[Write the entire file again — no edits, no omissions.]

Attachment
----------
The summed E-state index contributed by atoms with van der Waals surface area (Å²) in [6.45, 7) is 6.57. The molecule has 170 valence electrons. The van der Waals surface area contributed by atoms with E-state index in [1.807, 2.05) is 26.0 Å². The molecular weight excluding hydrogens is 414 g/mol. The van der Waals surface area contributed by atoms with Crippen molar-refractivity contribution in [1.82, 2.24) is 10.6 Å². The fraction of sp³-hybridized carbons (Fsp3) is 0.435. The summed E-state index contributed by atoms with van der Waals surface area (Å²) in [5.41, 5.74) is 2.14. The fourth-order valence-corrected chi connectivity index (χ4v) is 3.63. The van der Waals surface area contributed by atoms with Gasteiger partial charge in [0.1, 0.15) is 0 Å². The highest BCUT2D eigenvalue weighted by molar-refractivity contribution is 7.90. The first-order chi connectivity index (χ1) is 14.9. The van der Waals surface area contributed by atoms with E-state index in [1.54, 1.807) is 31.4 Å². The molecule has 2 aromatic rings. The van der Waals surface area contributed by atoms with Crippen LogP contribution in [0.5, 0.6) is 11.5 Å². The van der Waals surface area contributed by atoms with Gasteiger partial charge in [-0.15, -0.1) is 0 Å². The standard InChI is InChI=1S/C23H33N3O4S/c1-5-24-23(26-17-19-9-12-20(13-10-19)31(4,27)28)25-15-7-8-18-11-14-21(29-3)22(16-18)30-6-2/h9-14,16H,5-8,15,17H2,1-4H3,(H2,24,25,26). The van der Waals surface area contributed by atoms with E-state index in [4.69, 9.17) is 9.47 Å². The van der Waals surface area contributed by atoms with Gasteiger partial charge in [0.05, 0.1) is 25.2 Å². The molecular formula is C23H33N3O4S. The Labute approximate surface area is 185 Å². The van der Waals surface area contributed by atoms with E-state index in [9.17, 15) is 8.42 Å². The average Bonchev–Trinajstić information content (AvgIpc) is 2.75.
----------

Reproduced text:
The summed E-state index contributed by atoms with van der Waals surface area (Å²) in [6.45, 7) is 6.57. The molecule has 170 valence electrons. The van der Waals surface area contributed by atoms with E-state index in [1.807, 2.05) is 26.0 Å². The molecular weight excluding hydrogens is 414 g/mol. The van der Waals surface area contributed by atoms with Crippen molar-refractivity contribution in [1.82, 2.24) is 10.6 Å². The fraction of sp³-hybridized carbons (Fsp3) is 0.435. The summed E-state index contributed by atoms with van der Waals surface area (Å²) in [5.41, 5.74) is 2.14. The fourth-order valence-corrected chi connectivity index (χ4v) is 3.63. The van der Waals surface area contributed by atoms with Gasteiger partial charge in [0.1, 0.15) is 0 Å². The highest BCUT2D eigenvalue weighted by molar-refractivity contribution is 7.90. The first-order chi connectivity index (χ1) is 14.9. The van der Waals surface area contributed by atoms with E-state index in [1.54, 1.807) is 31.4 Å². The molecule has 2 aromatic rings. The van der Waals surface area contributed by atoms with Crippen LogP contribution in [0.5, 0.6) is 11.5 Å². The van der Waals surface area contributed by atoms with Gasteiger partial charge in [-0.15, -0.1) is 0 Å². The standard InChI is InChI=1S/C23H33N3O4S/c1-5-24-23(26-17-19-9-12-20(13-10-19)31(4,27)28)25-15-7-8-18-11-14-21(29-3)22(16-18)30-6-2/h9-14,16H,5-8,15,17H2,1-4H3,(H2,24,25,26). The van der Waals surface area contributed by atoms with E-state index in [4.69, 9.17) is 9.47 Å². The van der Waals surface area contributed by atoms with Gasteiger partial charge in [0.05, 0.1) is 25.2 Å². The molecular formula is C23H33N3O4S. The Labute approximate surface area is 185 Å². The van der Waals surface area contributed by atoms with E-state index in [9.17, 15) is 8.42 Å². The average Bonchev–Trinajstić information content (AvgIpc) is 2.75.